People, Places, and Politics: Environmental Grantmakers Converge at EGA Fall Retreat

October 14, 2013

HEFN Director Kathy Sessions authored this blog post.

At its best and worst, environmentalism converges with people and politics.  That sense of convergence was palpable at the 2013 Environmental Grantmakers Association (EGA) fall retreat.  Ramtin Arablouei and I represented the HEFN staff at this gathering of environmental grantmakers, held in New Orleans from September 29-October 2.  Here are some takeaways and reports from our trip.

New Orleans-Grounded

For me and likely others, being in New Orleans triggered memories of the 2005 EGA retreat, held just weeks after Hurricane Katrina hit the Gulf Coast.  Then, HEFN and EGA friends huddled to finalize a plan to get philanthropic assistance quickly to affected communities.  The 2013 EGA retreat featured speakers reflecting on experiences from Hurricanes Katrina and, more recently, Sandy to discuss philanthropic disaster response and community resilience.

Other retreat events likewise drew on Gulf Coast realities to explore connections among issues like wetlands protection, climate justice, energy extraction, toxics, and community organizing.  I was particularly moved by Cry You One.  These performers use music and story to highlight the disappearance of south Louisiana coastlands, an ongoing tragedy with links to land use and levees, petrochemical industry, disasters, and climate change.  Cry You One played retreat participants into a New Orleans funeral-style dance to mourn the loss of land and celebrate the spirit of its people.   [use CU1 Promo shot, credit Melisa Cardona]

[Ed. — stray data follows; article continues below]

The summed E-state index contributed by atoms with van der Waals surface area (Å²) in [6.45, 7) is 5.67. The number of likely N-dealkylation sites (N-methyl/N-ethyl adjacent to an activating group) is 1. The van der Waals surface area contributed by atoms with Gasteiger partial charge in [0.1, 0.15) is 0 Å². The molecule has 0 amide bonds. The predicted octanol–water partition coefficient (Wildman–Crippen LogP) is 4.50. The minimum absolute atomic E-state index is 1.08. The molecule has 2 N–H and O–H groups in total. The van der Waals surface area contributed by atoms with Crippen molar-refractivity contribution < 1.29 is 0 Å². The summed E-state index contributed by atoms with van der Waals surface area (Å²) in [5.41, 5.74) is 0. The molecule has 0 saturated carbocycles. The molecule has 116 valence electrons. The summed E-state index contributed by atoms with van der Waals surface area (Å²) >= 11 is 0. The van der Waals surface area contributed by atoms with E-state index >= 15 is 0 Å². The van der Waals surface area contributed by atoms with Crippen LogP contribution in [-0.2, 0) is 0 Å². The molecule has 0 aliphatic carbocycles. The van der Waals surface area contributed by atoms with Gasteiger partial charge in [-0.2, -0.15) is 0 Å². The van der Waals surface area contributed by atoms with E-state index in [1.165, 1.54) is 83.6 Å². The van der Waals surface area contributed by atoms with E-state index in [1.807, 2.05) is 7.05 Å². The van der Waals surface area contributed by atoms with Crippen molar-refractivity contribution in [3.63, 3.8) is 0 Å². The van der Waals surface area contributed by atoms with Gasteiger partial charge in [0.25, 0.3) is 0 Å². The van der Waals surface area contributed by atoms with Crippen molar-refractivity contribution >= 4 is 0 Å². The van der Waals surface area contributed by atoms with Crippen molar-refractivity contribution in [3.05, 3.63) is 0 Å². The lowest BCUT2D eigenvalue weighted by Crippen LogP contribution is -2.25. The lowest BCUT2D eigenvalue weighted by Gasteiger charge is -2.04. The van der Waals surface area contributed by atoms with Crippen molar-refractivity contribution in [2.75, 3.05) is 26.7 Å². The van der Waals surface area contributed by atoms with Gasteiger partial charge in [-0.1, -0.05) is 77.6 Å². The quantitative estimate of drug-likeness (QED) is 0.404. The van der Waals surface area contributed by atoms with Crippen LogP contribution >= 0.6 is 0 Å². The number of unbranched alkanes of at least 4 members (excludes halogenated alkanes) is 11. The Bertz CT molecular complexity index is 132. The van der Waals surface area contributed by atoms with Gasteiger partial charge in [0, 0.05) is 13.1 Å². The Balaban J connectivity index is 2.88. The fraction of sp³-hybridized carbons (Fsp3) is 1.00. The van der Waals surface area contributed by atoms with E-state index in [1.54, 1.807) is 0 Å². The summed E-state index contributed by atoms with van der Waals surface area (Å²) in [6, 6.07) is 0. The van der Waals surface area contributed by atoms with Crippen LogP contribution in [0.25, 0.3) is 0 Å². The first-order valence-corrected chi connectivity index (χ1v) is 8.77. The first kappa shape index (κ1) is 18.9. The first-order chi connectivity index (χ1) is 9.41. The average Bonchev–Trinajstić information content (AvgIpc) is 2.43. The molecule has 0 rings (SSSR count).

Democracy Challenges as Backdrop

While a sense of New Orleans grounded the meeting, the federal government shutdown, which began during the meeting, provided a political backdrop.   A session providing updates on a Democracy Initiative project on money in politics drew an overflow crowd.  A panel and Wallace Global Fund-hosted reception focused on Divest/Re-Invest campaigns to shift institutional investments from fossil fuels into more ecologically beneficial sectors.  Other sessions linked environmental protection to politics in areas like youth leadership, agricultural reform, civic engagement, and regionally-directed economic development. 

HEFN Connections

HEFN hosted a morning breakfast conversation, providing updates on grantmaking “hot topics” like chemicals policy reform and fracking.  HEFN members Doreen Wang and Shenyu Belsky of the Rockefeller Brothers Fund hosted a side meeting of several HEFN leaders and a delegation of Chinese funders.  We shared stories about HEFN’s history and about ways U.S. funders are addressing public health and environmental concerns through grantmaking on issues like air pollution and asthma.

Ramtin and I also participated in a breakfast hosted by EGA’s Director Rachel Leon, bringing together affinity group representatives and EGA board members to discuss our individual and collective efforts in diversity, inclusion and equity.   [insert Sessions Leon Oct 2013 A]

Many funder meetings tackle big topics.  At this year’s EGA retreat, a sense of place and time set the stage for discussions of sobering realities and ideas for moving forward towards fundamental change.  

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